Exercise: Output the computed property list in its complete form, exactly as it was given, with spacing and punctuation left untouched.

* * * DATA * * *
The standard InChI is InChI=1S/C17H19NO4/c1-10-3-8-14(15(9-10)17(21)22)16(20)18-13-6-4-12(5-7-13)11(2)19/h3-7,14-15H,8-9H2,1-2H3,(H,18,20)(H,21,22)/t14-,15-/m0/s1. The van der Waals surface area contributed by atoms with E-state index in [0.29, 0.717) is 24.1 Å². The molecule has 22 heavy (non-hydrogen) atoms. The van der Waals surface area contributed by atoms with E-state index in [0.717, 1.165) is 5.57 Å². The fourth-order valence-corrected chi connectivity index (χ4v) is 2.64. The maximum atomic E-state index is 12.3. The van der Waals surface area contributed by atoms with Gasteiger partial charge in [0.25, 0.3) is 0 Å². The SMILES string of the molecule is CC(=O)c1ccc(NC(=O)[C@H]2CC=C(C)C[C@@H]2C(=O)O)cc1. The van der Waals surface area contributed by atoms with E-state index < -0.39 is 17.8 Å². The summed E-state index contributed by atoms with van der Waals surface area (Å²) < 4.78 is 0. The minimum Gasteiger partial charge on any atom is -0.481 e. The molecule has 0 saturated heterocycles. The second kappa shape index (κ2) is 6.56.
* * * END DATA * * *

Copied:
The standard InChI is InChI=1S/C17H19NO4/c1-10-3-8-14(15(9-10)17(21)22)16(20)18-13-6-4-12(5-7-13)11(2)19/h3-7,14-15H,8-9H2,1-2H3,(H,18,20)(H,21,22)/t14-,15-/m0/s1. The van der Waals surface area contributed by atoms with E-state index in [0.29, 0.717) is 24.1 Å². The molecule has 22 heavy (non-hydrogen) atoms. The van der Waals surface area contributed by atoms with E-state index in [0.717, 1.165) is 5.57 Å². The fourth-order valence-corrected chi connectivity index (χ4v) is 2.64. The maximum atomic E-state index is 12.3. The van der Waals surface area contributed by atoms with Gasteiger partial charge in [0.25, 0.3) is 0 Å². The SMILES string of the molecule is CC(=O)c1ccc(NC(=O)[C@H]2CC=C(C)C[C@@H]2C(=O)O)cc1. The van der Waals surface area contributed by atoms with E-state index < -0.39 is 17.8 Å². The summed E-state index contributed by atoms with van der Waals surface area (Å²) < 4.78 is 0. The minimum Gasteiger partial charge on any atom is -0.481 e. The molecule has 0 saturated heterocycles. The second kappa shape index (κ2) is 6.56.